Consumers in Estonia paid over €850 million more for electricity in 2022

Tallinn. Source: Siim Lõvi /ERR

Consumers in Estonia paid an extra €850 million for electricity last year, totaling €1.5 billion. The state paid out €200 million in subsidies to alleviate rising prices.

The average market price of electricity was 19.2 cents per kilowatt-hour last year, more than double 8.5 cents per kilowatt-hour in 2021, data from the Ministry of Economic Affairs show.

In 2021, the total cost of electricity was €685 million, rising to €1.5 billion in 2022.

Electricity consumption was measured at approximately eight terawatt-hours for both years.

"Comparing 2021 with 2022, whether residential or business, all in all, it cost around €800-840 million more, which is a huge, huge cost," Rein Vaks, head of the Ministry of Economic Affairs' Energy Department, told Thursday's "Aktuaalne kaamera" (AK).

Lights. Source: Siim Lõvi /ERR

The price of gas rose by 123 percent last year but consumption decreased from five watt-hours to 3.5 watt-hours.

Rising prices were compensated by the government throughout the year, Vaks said.

"There were significant savings, we paid out over €100 million in subsidies, a significant amount. At the end of 2022, we had an additional €50 million in subsidies for district heating, gas and electricity," he told AK.

The universal electricity service, introduced in October, saved consumers €36 million in three months, Vaks said. Funding came from the government's reserves and proceeds of CO2 sales.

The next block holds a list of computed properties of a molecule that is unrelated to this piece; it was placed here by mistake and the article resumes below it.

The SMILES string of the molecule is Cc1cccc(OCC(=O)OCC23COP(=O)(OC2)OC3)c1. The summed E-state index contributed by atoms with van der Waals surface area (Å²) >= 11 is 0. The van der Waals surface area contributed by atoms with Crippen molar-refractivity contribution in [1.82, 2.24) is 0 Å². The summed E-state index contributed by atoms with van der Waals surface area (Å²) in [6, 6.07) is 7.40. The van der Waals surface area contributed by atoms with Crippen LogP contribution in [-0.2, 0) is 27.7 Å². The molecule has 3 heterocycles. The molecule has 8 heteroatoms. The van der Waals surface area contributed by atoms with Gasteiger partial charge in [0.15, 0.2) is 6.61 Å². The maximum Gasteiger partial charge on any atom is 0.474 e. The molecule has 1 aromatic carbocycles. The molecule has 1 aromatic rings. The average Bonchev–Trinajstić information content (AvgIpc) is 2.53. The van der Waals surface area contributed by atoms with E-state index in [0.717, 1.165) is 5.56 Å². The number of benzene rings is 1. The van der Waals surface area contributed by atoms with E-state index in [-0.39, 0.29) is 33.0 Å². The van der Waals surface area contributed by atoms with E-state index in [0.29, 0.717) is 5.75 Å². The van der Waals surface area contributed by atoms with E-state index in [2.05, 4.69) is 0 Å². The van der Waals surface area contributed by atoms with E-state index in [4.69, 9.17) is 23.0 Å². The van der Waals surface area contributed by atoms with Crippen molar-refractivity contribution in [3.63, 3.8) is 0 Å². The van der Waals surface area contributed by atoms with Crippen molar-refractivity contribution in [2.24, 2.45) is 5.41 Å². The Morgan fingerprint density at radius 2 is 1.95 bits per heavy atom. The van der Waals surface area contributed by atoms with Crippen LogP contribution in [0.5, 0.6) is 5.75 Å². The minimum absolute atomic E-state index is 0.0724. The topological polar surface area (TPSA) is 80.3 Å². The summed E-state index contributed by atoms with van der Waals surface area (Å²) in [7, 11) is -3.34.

High inflation — which was over 20 percent for the majority of the year — was largely caused by record energy prices.

Electricity pylons. Source: Siim Lõvi /ERR

Bank of Estonia economist Rasmus Kattai said inflation could have been as low as 2 or 3 percent without it.

The rapid rate of inflation is expected to slow this year and Estonia's inflation fell to 17.5 percent in December.

"Last year, month-on-month price growth stopped at the end of the summer. So there was no significant change in price levels in Estonia in the autumn months until the end of the year. Inflation is already on a downward path, as we have seen, and will recede this year," Kattai said.

He said it may fall below 10 percent in the summer.


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Editor: Marko Tooming, Helen Wright

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